Not wanting to miss the latest event on the farm, Nick sped over on the quad to help me out. As he lured the hungry mama with grain, I held the little baby to her teats to try to get some milk.  She nuzzled with a little interest and even tried grabbing on a bit but the mom jerked around and pranced away at any touch. The mom had not yet held still for D & C to milk and, with Nick and my combined total experience of zero hours of sheep nursing, she wasn’t going to give us better results.    I stood under the shelter as the rain got stronger, still wearing my running shorts.  Nick headed home, and I called them again.

D agreed the situation was not promising enough for them to return, and I left for the evening, figuring we would find a dead baby in the morning and that was that.  I took a hot shower, put on some clean clothes, and poured some wine as I tried to summon interest in making  something for dinner.  By the time Dan got home, it was completely dark out.  I told him what had been going on.  He immediately got ready to head over.  Just then, D called and said he had read further, and that if the baby got colostrum within 24 hours it could be alright.  Both Dan and D concluded that she might have a chance if we could milk the mom and feed the baby with a bottle.  D said he was going to come home.

We trooped over with raingear and headlamps on.  Dan saw that the baby was very small and weak. Little gnats swarmed at our headlamps.  He could see how hopeless it was and  in a burst of frustration at this type of situation, built up from past experiences, almost gave up before even trying.  I had no skills for the situation but could calm him down and run around getting stuff.  So together we did that – I found a collar and rope, got the grain, got a little jar, while he tied the mama to the fence post and held her (with some difficulty) in a position where she couldn’t run off.  “Pick the baby up, keep her warm,” he advised, so I held her boniness against my thin raincoat and hoped some heat would transfer.  He somehow managed to milk the mama, and  I knelt down in the mud (yeah for rain pants!) (still holding the lamb) (still buzzed by gnats) and collected around an eighth of a cup into the jar.  Their house was locked and we couldn’t find a baby bottle in the outdoor kitchen, so we decided to take her back to our place to try to feed her and keep her warm.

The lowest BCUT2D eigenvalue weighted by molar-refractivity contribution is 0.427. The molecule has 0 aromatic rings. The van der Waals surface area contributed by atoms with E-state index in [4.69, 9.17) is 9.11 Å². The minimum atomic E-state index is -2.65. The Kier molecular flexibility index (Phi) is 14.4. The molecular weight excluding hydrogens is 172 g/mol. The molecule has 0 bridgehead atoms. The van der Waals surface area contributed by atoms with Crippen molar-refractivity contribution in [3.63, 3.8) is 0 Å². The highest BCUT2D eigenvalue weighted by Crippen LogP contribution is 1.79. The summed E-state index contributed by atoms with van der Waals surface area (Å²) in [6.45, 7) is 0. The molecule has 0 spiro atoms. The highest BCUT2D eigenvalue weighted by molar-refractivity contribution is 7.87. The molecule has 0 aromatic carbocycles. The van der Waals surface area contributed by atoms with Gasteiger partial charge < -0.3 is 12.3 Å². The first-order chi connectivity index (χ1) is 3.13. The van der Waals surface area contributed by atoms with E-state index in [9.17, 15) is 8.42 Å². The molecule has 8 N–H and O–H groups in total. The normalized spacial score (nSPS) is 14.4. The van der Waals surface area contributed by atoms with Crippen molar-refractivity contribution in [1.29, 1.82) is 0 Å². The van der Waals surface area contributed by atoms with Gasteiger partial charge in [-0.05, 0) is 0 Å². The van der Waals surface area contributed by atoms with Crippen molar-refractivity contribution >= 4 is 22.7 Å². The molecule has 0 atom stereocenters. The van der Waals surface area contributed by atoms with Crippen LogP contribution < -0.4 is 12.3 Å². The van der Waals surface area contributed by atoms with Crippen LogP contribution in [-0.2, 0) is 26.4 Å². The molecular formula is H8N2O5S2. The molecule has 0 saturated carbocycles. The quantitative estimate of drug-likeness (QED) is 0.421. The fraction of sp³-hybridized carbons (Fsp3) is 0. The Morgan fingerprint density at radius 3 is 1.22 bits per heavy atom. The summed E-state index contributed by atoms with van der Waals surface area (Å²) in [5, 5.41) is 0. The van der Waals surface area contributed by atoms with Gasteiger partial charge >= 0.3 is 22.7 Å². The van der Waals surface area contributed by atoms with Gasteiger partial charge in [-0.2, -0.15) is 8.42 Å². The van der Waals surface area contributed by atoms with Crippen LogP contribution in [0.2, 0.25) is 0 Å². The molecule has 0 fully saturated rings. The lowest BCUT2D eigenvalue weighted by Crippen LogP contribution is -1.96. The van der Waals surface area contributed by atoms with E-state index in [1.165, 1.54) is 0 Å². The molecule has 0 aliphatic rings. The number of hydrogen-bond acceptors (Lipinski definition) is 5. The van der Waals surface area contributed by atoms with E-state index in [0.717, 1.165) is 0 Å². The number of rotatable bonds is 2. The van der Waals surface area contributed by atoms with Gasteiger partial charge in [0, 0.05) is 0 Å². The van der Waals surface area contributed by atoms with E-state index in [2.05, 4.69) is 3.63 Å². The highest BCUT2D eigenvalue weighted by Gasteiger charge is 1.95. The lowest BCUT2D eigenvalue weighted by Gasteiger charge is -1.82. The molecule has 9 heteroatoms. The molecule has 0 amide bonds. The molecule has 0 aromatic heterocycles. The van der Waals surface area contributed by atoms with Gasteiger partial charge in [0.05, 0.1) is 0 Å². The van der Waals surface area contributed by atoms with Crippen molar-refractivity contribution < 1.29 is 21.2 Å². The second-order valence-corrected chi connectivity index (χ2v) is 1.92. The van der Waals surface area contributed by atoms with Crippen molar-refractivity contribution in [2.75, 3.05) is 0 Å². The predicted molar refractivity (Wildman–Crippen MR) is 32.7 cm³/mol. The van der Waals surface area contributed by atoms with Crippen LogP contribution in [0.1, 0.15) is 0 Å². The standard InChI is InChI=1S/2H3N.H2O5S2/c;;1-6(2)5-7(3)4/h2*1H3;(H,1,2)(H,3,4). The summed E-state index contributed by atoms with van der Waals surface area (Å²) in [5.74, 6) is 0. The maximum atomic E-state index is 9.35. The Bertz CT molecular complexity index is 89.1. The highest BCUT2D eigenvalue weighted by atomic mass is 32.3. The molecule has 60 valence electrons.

We headed back over the I-beam bridge.  Let’s just review the circumstances: nighttime, raining hard, creek raging, bridge made of a steel I-beam with a handrail welded onto one side; me carrying a little lamb, guided by the light of my headlamp, and having gulped a glass of wine not too long ago.